If you remember those old church bulletins, Lonnie, they stated that Calvary Chapel is "not a denomination." This is the solemn truth, and I think that you would completely agree. The "Calvary Chapel movement" never has been and never will be a denomination. That is how Chuck wanted things. The CCA was never meant to be a unitary ecclesial government. Nor is the Brian's newer CGN for that matter. Each one is a "club for pastors." The CCA club was started by Chuck, when he was still here, to replace the earlier, now defunct, problematic CCOF (Calvary Chapel Outreach Fellowship), mainly because of legal issues that Chuck very much wanted to avoid. The CCA became a vehicle for Chuck to exert a wide, irenic influence without incurring any liabilities, or getting hit with lawsuits if someone misbehaved. And if there is anything that can be said about the church in Costa Mesa, it was successful, passing beyond even Chuck's wildest dreams — your autobiography shows the pivotal role that you had in all this. Being in the club provides the club members an attractive "brand name" cachet associated with it, and everybody wants to imitate success.

Clubs come and go. And I cannot think of a better term to describe how things actually operate. Each club provides a framework so that "like-minded" pastors can "affiliate" and get together and attend conferences, where they can hobnob and chew the fat, compare notes, swap sermons, and hang out with big name celebrity pastors. Well, Chuck has gone to Glory now, but he was the glue that made it all stick together and the motor oil that kept the CC gears turning smoothly. When you have gathered together a bunch of stout personalities who all believe that they are each the typological equivalent of Moses, eventually there is going to be some friction and a few sparks, especially now that the oil is gone. Lonnie, I don't think anybody should be surprised by this outcome. Most of the time the club members get along, and sometimes they don't. And if people no longer like the club they are in, sometimes they go out and start clubs of their own. This is precisely what pastor Brodersen has decided to do, as I have said earlier.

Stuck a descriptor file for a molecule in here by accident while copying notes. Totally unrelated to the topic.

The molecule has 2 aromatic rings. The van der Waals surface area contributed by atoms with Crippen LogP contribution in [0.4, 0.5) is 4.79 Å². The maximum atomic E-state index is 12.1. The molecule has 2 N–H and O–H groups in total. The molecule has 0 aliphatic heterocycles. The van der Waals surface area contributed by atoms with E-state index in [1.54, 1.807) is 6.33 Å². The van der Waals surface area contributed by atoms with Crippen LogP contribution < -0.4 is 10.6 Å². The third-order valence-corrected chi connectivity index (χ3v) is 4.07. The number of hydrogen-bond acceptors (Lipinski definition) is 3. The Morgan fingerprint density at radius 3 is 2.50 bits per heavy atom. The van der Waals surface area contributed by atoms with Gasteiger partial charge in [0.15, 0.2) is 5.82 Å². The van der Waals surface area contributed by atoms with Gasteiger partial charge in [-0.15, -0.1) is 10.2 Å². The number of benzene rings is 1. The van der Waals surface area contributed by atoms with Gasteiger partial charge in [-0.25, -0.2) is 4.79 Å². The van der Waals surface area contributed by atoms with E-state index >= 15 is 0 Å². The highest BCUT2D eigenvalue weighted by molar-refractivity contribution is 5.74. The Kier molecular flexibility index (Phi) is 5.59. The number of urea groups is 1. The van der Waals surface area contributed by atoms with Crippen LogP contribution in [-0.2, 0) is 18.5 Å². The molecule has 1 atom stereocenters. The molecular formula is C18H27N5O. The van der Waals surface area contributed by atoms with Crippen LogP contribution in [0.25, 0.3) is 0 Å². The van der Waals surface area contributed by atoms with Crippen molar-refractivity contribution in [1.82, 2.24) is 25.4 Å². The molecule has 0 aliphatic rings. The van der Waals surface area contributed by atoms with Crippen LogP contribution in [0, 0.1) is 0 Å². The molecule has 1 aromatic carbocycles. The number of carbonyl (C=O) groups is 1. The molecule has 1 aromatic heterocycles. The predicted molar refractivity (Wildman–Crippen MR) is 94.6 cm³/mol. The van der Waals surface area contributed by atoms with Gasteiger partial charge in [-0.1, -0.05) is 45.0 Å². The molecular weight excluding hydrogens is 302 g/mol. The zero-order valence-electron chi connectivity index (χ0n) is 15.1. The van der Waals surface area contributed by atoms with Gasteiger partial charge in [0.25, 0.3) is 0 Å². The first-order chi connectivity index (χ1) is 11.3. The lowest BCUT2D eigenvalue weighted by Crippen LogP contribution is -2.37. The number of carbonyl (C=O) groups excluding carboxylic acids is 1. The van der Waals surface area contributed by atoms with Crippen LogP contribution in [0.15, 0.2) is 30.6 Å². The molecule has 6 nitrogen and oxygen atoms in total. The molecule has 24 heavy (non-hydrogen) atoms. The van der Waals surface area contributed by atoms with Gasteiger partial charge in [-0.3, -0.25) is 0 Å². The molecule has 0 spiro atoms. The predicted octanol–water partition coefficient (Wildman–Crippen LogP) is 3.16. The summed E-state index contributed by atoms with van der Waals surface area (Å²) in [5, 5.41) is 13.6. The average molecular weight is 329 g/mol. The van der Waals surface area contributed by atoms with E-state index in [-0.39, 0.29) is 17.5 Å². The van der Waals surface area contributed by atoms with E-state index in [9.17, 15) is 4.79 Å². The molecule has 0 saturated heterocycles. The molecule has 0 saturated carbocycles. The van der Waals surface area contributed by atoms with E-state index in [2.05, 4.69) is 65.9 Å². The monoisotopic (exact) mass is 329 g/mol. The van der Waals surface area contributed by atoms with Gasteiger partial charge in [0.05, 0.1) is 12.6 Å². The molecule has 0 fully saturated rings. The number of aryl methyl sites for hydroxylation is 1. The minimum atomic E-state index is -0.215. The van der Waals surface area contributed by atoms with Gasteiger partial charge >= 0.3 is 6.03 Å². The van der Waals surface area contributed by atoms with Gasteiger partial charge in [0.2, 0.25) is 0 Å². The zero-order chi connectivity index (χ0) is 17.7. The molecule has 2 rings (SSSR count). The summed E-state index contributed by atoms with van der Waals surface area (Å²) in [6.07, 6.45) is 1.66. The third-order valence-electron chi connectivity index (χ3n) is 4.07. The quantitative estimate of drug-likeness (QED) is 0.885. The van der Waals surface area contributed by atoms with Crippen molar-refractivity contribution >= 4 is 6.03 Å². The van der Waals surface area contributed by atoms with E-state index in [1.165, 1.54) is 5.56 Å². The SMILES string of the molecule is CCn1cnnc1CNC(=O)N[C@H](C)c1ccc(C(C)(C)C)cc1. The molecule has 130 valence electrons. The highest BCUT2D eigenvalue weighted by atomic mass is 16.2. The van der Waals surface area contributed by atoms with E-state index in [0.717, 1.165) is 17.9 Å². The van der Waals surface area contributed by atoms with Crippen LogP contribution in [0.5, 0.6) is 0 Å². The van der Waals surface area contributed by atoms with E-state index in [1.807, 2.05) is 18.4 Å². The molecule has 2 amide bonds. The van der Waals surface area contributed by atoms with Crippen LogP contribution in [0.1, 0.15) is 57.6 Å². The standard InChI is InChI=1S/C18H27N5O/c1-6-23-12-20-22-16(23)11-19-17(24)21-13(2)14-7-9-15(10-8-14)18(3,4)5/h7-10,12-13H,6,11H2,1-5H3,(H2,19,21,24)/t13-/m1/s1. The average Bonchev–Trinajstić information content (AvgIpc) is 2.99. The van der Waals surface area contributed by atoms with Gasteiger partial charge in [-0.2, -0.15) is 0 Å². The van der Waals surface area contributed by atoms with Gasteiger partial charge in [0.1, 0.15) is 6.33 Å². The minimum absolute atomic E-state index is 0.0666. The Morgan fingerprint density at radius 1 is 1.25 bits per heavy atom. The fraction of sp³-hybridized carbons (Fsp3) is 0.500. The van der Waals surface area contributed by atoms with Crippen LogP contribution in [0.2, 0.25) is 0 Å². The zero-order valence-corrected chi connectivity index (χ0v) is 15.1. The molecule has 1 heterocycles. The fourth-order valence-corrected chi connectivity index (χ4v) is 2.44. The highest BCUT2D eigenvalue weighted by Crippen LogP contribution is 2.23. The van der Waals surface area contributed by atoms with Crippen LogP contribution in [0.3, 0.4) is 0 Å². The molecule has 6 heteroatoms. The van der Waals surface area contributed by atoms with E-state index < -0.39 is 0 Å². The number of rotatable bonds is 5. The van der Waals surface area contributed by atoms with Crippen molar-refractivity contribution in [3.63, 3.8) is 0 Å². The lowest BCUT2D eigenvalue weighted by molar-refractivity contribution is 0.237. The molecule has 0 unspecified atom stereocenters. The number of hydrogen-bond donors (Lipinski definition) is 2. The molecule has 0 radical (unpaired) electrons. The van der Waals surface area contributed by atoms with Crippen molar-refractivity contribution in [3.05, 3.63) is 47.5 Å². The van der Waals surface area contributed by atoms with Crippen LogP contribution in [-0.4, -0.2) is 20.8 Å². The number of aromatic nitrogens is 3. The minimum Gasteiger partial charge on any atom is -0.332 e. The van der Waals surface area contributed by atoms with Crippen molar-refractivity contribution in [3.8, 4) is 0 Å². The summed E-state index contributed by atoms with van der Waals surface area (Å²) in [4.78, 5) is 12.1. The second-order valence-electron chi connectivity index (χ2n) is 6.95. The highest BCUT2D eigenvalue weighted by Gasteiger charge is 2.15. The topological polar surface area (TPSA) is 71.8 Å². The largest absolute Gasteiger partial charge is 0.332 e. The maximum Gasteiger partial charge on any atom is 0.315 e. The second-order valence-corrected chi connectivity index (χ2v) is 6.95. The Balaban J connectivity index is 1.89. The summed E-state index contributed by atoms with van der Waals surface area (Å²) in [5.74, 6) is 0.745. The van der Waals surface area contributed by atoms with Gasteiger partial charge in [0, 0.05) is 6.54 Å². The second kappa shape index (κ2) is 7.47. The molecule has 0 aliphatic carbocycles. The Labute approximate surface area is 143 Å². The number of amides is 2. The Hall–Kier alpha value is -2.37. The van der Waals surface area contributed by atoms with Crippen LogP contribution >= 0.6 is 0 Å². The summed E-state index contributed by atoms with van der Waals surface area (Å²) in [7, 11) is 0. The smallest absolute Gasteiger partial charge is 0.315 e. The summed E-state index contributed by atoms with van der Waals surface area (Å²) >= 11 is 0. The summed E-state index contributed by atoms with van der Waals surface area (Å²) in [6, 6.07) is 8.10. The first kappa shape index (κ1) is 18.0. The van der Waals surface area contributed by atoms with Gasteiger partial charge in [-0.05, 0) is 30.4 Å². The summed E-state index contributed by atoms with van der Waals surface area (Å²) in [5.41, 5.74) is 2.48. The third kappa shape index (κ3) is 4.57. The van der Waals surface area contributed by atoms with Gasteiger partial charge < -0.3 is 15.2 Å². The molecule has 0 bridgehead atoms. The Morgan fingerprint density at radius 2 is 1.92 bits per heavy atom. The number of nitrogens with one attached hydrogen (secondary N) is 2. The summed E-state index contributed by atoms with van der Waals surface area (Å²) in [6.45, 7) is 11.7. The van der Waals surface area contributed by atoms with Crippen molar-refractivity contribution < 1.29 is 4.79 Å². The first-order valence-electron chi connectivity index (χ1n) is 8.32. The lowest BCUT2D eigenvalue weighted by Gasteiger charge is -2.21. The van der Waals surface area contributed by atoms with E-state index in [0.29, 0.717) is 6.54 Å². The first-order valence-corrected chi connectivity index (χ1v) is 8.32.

Nevertheless, I think it is very sad that Brian Brodersen and the CCA could not have worked out some sort of modus operandi for peaceful co-existence. Their differences seem trivial to me. Having a "Calvary Chapel Association" minus the eponymous Calvary Chapel that started everything looks pretty silly. But these guys aren't taking my advice, Lonnie, so I don't bother trying to give it. I don't think they would take your advice either if you were still here. But one thing is certain: there are no schisms up there in Heaven.